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At 96, Raymond Parks, NASCAR's last surviving founding father. A native of Dawsonville, Ga., Parks (above in the late 1940s, wearing fedora and necktie and flanked by, from left, drivers Red Byron and Curtis Turner, and NASCAR founder Bill France Sr.) began running moonshine at 14, a venture that led him to spend nine months in federal prison on conspiracy charges in 1936 and '37. After his release he found success in real estate in Atlanta—where he also owned vending machines and convenience stores—and in '38 began his career as a race car owner. A veteran of the Battle of the Bulge, Parks was a member of the group of men who formed NASCAR in December 1947 at the Streamline Hotel in Daytona Beach, and in '49 he owned the car that Red Byron drove to the first Strictly Stock title, the forerunner of today's Cup championship. Parks was nominated, but not selected, to be among the first five members of the NASCAR Hall of Fame, which opened last month. "He set the standard," said Richard Petty last March. "When racing first started, it was pretty rough. Rough characters, rough cars, rough situations. Mr. Parks brought the sport class. ... It took people like Mr. Parks to lay the foundation that we're still living off of."
After 20 NHL seasons, seven-time All-Star defenseman Rob Blake, 40, who captained the Sharks to the Western Conference finals this spring. Raised on a farm in Simcoe, Ont., Blake was playing collegiately for Bowling Green when he was drafted by the Kings in the fourth round in 1988. A key member of the L.A. team that reached the 1993 Stanley Cup finals, he earned the Norris Trophy as the NHL's top blueliner in 1997--98. Blake won his only Cup as a member of the Avalanche in 2000--01. A gold medalist at the world championship in 1994 and '97, and at the Olympics in 2002, Blake scored 240 goals in his career, which ranks 10th all time among defensemen. It's an impressive total for a man who played the bulk of his career in the age of the neutral-zone trap. Said Sharks G.M. Doug Wilson, "He's an elite-level player, but he has a blue-collar heartbeat."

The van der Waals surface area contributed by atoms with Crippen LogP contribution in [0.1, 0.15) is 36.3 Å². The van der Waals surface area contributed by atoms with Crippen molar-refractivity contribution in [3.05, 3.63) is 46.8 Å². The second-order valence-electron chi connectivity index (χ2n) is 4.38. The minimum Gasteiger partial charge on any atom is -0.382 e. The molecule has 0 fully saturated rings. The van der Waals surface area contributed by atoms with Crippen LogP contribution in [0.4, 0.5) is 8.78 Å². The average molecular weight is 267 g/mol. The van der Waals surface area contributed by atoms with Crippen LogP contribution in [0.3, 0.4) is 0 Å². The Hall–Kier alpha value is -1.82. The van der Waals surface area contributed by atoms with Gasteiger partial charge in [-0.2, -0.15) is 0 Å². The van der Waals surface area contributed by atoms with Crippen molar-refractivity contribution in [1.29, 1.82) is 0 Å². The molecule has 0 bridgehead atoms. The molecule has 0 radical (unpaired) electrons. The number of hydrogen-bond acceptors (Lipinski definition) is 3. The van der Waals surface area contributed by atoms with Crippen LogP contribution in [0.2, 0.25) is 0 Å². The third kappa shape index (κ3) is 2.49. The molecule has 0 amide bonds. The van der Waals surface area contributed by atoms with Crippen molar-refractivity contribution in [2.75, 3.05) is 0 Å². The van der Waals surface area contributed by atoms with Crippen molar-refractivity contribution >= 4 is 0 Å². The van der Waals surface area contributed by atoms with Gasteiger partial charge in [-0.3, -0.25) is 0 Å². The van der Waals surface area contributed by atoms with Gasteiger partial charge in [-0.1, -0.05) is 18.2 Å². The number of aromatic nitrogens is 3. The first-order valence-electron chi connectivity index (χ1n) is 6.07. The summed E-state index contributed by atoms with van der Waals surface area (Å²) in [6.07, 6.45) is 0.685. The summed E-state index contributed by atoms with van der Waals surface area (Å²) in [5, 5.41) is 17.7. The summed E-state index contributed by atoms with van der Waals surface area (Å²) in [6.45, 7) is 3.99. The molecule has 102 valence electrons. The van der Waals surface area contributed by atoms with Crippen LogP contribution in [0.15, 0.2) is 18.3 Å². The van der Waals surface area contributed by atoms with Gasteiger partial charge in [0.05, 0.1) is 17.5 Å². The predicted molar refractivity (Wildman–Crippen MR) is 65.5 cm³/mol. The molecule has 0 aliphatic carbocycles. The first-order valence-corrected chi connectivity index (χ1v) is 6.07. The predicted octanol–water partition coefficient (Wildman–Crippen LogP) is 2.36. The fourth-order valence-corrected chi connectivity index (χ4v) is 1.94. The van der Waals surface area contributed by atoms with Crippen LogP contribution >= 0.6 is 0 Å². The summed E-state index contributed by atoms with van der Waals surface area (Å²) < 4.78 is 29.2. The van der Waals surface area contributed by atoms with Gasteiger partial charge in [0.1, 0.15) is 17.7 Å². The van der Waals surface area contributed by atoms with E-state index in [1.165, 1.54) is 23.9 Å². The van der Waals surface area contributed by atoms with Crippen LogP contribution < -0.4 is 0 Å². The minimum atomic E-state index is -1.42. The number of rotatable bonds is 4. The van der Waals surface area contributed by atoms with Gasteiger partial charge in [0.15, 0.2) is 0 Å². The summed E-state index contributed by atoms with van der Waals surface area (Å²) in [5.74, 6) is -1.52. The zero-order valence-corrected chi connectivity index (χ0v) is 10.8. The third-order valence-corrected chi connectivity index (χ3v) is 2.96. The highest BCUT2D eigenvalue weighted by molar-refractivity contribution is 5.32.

A trade, by Redskins defensive tackle Albert Haynesworth, on the grounds that the team has broken promises it made to him. Haynesworth (right) signed a seven-year, $100 million deal with Washington in February 2009 after two straight Pro Bowl seasons with the Titans. But he is unhappy with the direction taken by new coach Mike Shanahan and defensive coordinator Jim Haslett, who want to make the 6' 6" 350-pounder the nosetackle in a 3--4 defensive alignment. Haynesworth refused to attend the Redskins' mandatory two-day minicamp that began on June 16, for which the team—which is reportedly seeking ways to recoup all or part of a $21 million bonus he received on April 1—fined him $10,000. Chad Speck, Haynesworth's agent, told The Washington Post, "The Redskins are trying to establish a new regime with new schemes ... and [are] not an organization that Albert would have ever been attracted to just a short year ago—regardless of the money. He has made it clear to me that he does not want to play for the Washington Redskins."
As the creative honchos of the 2012 Summer Olympics, British film directors Danny Boyle, who won an Oscar last year for Slumdog Millionaire, and Stephen Daldry, who helmed '09 best-picture nominee The Reader. When their appointments were announced last Thursday, the London Olympic organizing committee said that Daldry, 49, would handle the overall creative duties for the Games, while Boyle, 53, would be the artistic director for the July 27 opening ceremonies. "Music has to play a big part in the ceremony," Boyle told the Sunday Telegraph last week. "For such a small country, we have the most extraordinary tradition of music, and people look to Britain as a beacon of music." Boyle, who also directed the 1996 cult classic Trainspotting, went on to add that he wanted to stage an "epic and intimate" event that showcases Britain's "idiosyncracies," as well as London's status as a "welcoming city without prejudice."
By FIFA, charges against the organizers of a guerrilla marketing campaign for a Dutch beer at a World Cup match last week. A group of 36 women dressed as Dutch soccer fans entered Johannesburg's Soccer City before the June 14 game between the Netherlands and Denmark. In the 25th minute of the match, the women stripped down to orange minidresses given to them by Bavaria NV, a Dutch brewer. Bavaria's scheme was orchestrated by two women from the Netherlands paid by the company to fly to South Africa and recruit local females for the stunt. The two were arrested on charges of "ambush marketing" by the South African police after the game and were freed on 10,000-rand (approximately $1,300) bail. Bavaria also paid for the 36 game tickets but insists that none of the dresses bore its logo or brand name; the company also has accused FIFA of "intimidation."